With interest rates continuing at historically low rates, now is a fantastic time to consider refinancing. There are many reasons to refinance, and using the equity from your home to pay off other debts is just one. If you are interested in refinancing, give me a call for a personalized refinance analysis.
There’s no question the economy has improved tremendously since the financial crisis of 2007-2008, when stocks on the U.S. Dow Jones hit a low of 6,600. Today, in August 2016, the Dow is hitting record highs over 18,000. Unfortunately, good economic times don’t always serve all people equally. Even in our improving economy, individual credit card debt levels are “trending significantly upward.” According to MarketWatch, U.S. credit card debt could hit $1 trillion dollars by the end of 2016. A survey by NerdWallet.com says the average U.S. household credit card debt is $15,310. On top of that, an average of over $2,500 a year is being paid on credit card interest alone. That’s over $200 dollars a month for something people aren’t even getting anything in return.
If you include additional debt from auto, student and other loans, the numbers go much higher. A growing burden for many homeowners, personal debt creates financial stress, draining money away from where it could be going, like savings and investments, home improvement, or necessary everyday expenses.
Refinancing your mortgage is a possible solution for reducing or eliminating this type of debt once and for all. Before you start, below is what you need to know.
The Benefits of Refinancing for Debt Relief
To begin with, mortgage interest rates are much lower than credit card rates, which currently average around 15%. Interest payments on a mortgage are also usually tax deductible,* while credit card interest is not. The main reason most people refinance is to lower their interest rate and monthly payments. This alone can free up hundreds of dollars each month that could go toward paying down debt.
However, achieving relief from the amount of average personal debt in the U.S. requires more than a couple hundred dollars a month. Depending on how much debt you have, cash-out refinancing is probably your best choice. This type of refinancing lets you turn a portion of your home’s equity into cash to use however you like. Debt relief is one of the most popular reasons people choose this type of refinancing. Here’s how it works:
Equity is the difference between your home’s value and how much you owe on your loan.
|If your home’s value is||$300,000|
|And you still owe||$200,000|
|Your equity is||$100,000|
Cash-out refinancing lets you receive a portion of the $100,000 equity as cash. If you choose to take $25,000, after refinancing your new mortgage will look like this:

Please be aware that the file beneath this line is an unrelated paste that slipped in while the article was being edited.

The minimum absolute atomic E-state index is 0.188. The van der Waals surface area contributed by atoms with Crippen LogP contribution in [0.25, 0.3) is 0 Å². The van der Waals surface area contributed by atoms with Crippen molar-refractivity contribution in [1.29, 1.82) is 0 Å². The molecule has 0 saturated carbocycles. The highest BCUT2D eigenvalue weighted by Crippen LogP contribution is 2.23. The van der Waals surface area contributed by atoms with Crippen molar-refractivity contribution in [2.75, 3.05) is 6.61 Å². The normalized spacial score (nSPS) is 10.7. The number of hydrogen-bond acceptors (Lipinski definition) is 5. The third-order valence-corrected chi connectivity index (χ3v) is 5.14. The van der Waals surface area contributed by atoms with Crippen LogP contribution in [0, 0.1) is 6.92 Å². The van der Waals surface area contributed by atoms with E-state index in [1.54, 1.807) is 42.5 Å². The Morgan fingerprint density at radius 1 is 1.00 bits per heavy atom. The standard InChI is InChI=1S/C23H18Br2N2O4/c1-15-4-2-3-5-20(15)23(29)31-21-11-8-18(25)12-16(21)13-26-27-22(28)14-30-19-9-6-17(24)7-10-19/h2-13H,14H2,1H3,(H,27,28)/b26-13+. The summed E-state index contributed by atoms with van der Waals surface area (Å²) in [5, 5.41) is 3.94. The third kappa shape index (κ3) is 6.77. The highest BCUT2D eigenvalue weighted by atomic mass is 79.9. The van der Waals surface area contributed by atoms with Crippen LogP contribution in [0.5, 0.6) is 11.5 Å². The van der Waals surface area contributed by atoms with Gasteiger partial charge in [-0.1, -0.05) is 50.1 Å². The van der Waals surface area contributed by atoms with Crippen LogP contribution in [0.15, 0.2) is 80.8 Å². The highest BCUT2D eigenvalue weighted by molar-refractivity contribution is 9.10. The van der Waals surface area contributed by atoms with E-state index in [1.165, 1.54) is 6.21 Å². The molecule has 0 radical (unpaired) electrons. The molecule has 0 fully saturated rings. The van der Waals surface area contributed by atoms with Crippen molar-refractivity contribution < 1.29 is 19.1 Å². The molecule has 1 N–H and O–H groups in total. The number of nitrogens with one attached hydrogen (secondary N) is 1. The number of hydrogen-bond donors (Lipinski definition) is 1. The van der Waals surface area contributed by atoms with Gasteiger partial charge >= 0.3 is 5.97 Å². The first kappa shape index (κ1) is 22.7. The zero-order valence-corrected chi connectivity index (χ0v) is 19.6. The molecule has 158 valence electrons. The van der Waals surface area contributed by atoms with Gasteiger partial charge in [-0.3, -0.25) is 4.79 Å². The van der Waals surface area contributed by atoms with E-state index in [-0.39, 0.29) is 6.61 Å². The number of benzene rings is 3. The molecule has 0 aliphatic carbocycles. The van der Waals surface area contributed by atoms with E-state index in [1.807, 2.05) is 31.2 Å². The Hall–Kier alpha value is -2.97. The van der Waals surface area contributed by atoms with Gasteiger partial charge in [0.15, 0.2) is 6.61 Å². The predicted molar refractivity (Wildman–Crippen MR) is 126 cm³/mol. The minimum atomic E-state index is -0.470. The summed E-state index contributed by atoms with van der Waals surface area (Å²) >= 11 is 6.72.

|Equity you turned into cash||$25,000|
|Plus what you still owe||$200,000|
|Your new mortgage is||$225,000|
It’s important to notice your new mortgage will be at least $25,000 more than what you currently owe. Your home’s equity is reduced by the same amount. You can think of your home equity like other financial assets you’ve worked for. Cash-out refinancing then gives you access to a large single lump sum of money, providing the help to get out from under high interest credit card bill and other personal debt.
Reasons to be Cautious when Refinancing for Debt Relief
When you use refinancing in this way, you switch from unsecured to secured debt. What’s the difference? If you default on unsecured loans or credit card bills you could get sued, you might be able to resolve the matter through bankruptcy, and your credit will be severely hurt. It’s bad, but the consequences can be even worse if you default on a mortgage. It’s a secured loan for which your house is used as collateral. If you default on a mortgage, the lender can foreclose on the house and you could potentially lose your home.
You have to understand your personal debt does not technically go away. You combine it with what you owe on your mortgage. What you do get rid of are one or more high interest loans, credit card bills, and multiple debt payments each month in exchange for a much lower interest rate and one single, lower monthly payment.
It also costs money to refinance. There are appraisal and closing costs. These can often be rolled into the loan, reducing what you have to pay up front. Just keep this in mind and figure out how long it will take for the costs to be offset by your savings. Or, maybe simply being able to eliminate personal debt combined with short-term savings and lower monthly are all worth the cost.
So be careful and pay close attention to exactly how your financial situation would change using cash-out refinancing. Remember, you’ll end up with a larger mortgage than you currently have. However, by getting a lower mortgage interest rate and a longer term, you could actually end up with lower monthly mortgage payments than you currently have. After using the cash-out money to pay down or eliminate your debt, you could potentially free up many hundreds of dollars a month to save and for other expenses.
Most importantly: no matter what, you should take steps not to repeat the spending patterns that created high debt in the first place. Once you reduce or eliminate your personal debt, you have to be responsible with the extra money you have. Redouble your efforts to stick to a household budget. Find expenses you can eliminate. Put money away each month so you don’t have to rely on your credit cards for emergencies or unplanned expenses.
If you are considering a refinance, contact a PrimeLending expert who will help you run the numbers to find out if refinancing is the right solution to help you reduce or eliminate your personal debt.
* Consult a tax adviser for more information about the deductibility of interest and charges.
From the PrimeLending blog, by Michael Nevin.